Pizza was a fairly exotic dish when I was a kid. My first experience with pizza, if you could call it that, came at Satchelford Elementary School, where from time to time, the cafeteria food line featured "pizza pie". This was a pie shell filled with gound beef and topped with melted cheddar cheese and it distorted my perceptions of pizza for years just as their "submarine sandwich" (a rectangular cut piece of bologna and a piece of pre-sliced American cheese cut into two rectangles all in a hotdog bun) turned me off on "subs" for years.

Later we discovered Chef Boyardee's frozen cheeze pizza and pizza mix (he must know pizza, he's French!) which was actually a step up as was Pizza Hut (though I feel they have cheapened their brand).

By the time I became aware of Godfather's, I was pretty much a Pizza Hut snob, and the few times I ate there, I didn't like the pizza much at all (I don't think this was all callow youth, I had the same opinion years later in Myrtle Beach). Furthermore, if I recall correctly, Godfather's was one of those order-at-the-counter places and I have always preferred ordering from a menu at the table. Be that as it may, I don't know exactly how Godfather's got into trouble, but suddenly it seemed there were a lot fewer of them. I think the one at the beach outlasted this one, but it's gone now too. I did a web search and there are actually a few left in SC, but not in places I go.

If you look at the second picture, you'll see lots of plastic bins inside the former Godfather's. The labels didn't come out well in the picture, but they all say things like "leak #8". I take that to mean that on some very small level at least, someone still cares what happens to the building though it's been vacant so many years now that I don't see much future for a business there.

Unless someone makes them an offer they can't refuse.

UPDATE 30 July 2010: Added Shakey's to the post title as well as the full street address.

Written by ted on April 4th, 2008

Circuit City, Columbia Mall area: 1980s/2000s   8 comments

Posted at 4:14 pm in historic,stores

When Circuit City came to town, their first location (as I recall it anyway) was on Two Notch Road, by the first Columbia Mall entrance. I didn't go there very often because, in short, I had no money at the time. I also found that the salesmen, who worked on commission, were rather predatory, and it was hard to get a close look at anything without one swooping down. In the late 80s or maybe the early 90s, they changed their corporate direction to be a "big box" player, and moved out of their original store (which now houses Wes Bolick bedrooms) and around the corner, so to speak, into a large store at Capitol Centre.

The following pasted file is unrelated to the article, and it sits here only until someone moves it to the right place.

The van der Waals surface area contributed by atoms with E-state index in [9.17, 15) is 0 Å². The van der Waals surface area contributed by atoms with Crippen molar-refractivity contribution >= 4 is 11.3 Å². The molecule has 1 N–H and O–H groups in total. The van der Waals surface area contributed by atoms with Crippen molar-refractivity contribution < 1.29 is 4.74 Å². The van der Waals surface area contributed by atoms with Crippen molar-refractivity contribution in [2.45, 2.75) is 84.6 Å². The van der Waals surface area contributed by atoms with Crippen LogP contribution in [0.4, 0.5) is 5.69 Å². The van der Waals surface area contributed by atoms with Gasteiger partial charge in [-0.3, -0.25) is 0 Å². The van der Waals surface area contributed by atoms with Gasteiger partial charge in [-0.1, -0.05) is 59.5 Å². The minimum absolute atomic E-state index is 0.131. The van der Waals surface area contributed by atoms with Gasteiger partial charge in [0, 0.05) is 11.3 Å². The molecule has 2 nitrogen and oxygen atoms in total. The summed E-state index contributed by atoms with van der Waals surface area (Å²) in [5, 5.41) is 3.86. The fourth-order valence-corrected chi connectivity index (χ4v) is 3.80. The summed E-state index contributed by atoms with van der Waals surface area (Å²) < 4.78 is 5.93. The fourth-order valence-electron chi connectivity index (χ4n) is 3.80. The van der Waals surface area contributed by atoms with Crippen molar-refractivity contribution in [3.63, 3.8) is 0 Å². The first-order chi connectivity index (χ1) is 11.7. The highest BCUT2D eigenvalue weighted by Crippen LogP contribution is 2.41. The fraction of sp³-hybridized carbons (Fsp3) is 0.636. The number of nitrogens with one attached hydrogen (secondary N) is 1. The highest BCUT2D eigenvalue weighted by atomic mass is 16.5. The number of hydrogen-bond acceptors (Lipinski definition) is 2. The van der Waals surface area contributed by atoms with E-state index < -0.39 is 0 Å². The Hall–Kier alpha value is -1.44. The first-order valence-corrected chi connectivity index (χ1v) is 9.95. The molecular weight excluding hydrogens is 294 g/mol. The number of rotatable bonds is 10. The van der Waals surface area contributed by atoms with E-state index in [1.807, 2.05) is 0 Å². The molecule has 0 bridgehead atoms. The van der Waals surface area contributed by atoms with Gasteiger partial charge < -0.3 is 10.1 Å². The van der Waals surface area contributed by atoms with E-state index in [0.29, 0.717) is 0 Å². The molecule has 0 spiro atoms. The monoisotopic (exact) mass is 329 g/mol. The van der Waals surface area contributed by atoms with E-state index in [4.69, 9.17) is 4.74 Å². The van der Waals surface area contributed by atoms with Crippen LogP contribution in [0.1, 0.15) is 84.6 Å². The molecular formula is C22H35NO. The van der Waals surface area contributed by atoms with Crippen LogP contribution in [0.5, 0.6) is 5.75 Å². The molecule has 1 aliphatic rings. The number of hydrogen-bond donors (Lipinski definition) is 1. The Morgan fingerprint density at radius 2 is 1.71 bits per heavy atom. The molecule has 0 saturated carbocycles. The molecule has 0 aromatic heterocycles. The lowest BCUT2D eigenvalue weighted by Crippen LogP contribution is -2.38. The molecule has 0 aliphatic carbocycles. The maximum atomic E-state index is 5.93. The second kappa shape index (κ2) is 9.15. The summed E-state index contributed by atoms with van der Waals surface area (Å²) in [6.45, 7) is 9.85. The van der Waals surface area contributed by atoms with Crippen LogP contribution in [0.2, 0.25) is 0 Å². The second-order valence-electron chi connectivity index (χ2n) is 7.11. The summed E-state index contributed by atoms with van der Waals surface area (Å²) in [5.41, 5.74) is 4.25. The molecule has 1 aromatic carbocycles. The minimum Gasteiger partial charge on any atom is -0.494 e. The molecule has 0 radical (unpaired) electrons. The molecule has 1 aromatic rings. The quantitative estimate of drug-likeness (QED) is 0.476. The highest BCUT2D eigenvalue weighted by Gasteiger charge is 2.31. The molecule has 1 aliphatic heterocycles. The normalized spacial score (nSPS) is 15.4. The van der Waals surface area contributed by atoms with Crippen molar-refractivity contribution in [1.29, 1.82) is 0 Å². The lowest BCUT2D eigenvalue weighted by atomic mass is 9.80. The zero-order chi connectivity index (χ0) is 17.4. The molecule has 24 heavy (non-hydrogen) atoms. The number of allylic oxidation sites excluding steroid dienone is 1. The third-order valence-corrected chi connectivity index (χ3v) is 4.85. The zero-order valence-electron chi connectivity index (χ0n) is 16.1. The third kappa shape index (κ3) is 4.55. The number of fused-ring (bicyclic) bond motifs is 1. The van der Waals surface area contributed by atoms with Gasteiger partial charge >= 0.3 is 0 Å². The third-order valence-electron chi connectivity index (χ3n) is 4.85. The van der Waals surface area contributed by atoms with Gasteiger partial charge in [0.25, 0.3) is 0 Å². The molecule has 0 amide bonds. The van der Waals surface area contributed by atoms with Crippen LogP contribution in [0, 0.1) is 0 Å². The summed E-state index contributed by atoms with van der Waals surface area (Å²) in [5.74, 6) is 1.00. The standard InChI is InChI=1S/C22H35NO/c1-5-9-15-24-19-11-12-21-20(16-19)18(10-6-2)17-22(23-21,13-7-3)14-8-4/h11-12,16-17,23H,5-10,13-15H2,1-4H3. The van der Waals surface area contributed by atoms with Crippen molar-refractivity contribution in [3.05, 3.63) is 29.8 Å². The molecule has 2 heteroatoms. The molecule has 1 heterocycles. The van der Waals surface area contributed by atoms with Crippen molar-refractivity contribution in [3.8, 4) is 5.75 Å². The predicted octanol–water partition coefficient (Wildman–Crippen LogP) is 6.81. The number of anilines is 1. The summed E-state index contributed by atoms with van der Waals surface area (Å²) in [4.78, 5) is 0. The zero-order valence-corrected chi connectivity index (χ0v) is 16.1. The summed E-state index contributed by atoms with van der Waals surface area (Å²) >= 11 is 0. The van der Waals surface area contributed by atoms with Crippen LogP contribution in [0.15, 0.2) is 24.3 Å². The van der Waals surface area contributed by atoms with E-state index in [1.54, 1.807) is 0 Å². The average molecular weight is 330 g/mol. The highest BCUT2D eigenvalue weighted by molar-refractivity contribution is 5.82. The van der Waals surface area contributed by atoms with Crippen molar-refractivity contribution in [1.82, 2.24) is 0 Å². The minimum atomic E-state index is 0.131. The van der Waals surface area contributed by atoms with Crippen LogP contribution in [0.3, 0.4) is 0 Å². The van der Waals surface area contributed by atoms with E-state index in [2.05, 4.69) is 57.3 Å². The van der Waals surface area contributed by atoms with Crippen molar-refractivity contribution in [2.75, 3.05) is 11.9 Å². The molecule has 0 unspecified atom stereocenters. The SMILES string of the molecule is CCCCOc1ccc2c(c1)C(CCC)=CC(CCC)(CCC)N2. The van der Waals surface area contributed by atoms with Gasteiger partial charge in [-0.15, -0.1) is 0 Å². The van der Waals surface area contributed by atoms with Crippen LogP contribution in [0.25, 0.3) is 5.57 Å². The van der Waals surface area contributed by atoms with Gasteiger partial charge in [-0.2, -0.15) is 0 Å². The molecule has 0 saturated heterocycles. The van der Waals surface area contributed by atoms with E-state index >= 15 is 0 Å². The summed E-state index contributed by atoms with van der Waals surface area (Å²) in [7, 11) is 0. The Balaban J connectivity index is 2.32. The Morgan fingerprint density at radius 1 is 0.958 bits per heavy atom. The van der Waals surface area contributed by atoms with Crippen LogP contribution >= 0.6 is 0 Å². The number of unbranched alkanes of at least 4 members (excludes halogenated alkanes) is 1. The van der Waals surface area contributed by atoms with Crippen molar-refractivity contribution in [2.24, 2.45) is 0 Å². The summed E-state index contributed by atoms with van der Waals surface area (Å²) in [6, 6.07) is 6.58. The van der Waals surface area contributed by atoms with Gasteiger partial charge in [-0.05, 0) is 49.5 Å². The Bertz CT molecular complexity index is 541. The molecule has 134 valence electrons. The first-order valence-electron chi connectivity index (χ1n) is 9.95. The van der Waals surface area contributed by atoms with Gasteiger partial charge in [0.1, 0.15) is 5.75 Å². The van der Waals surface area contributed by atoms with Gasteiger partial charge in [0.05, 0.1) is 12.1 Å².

By this time, I had a real job, and a little money, so I would go browsing a bit more often. They always seemed to have a lot of interesting electronics (and appliances, which didn't really seem to fit with the rest of their concept). I found that if I stayed away from the TVs and large stereo systems, I could generally look unmolested by staff, but that checkout was now a big pain. At one time, Radio Shack had the most annoying checkout experience in electronics retail, belying their supposed tech savy by writing everything down on a pad by hand and running a total with a calculator and then nosing about your phone number and address. After Radio Shack reformed, Circuit City seemed to take up some of their nosiness, and I recall on a day when I was in a bad mood anyway, and just wanted to pay cash for a $10 tape for data backup that I rebelled when they started digging for all my personal data, and ended up boycotting the chain for about 5 years.

In that interval, they fell upon hard times. I think part of it was the DIVX debacle. Back when it was clear that technology was advancing to the point that VHS would be obsolete and that the next medium for distributing movies to retail would be some sort of CD sized disc, there were two contenders. One of these was, of course, DVD, and the other was DIVX (which has nothing to do with the current video codec called DivX, btw). The difference between the two formats (from a consumer perspective) was that DVD was "forever" while DIVX discs could only be played for a limited time period before expiring (making each purchase essentially a rental). Circuit city backed DIVX in a big way, and apparently shaded the truth in a lot of their sales-floor pitch, earning a lot of consumer bad-will.

In the meantime, Best Buy was challenging them with even bigger stores and more tech choices, and they have never completely recovered. None of that, I suppose, has anything to do with the move of this particular store from Capitol Centre to their current location out on Two Notch near Sandhills -- that was just the combination of the decline of Capitol Centre and the general flight from the Columbia Mall/Decker Blvd area out towards the north-east. (Once again, we can see that it wasn't lack of parking that did it.. :-) I ended my boycot years ago, and have been in their new store a number of times. It seems to me that Best Buy is still better at computer stuff (though neither compares to the late, lamented CompUSA in that regard), but that Circuit City is better than it was. Certainly they seem to have done away with commissions and you can generally browse more comfortably now, and the last time I bought something, they didn't ask for my phone number at all.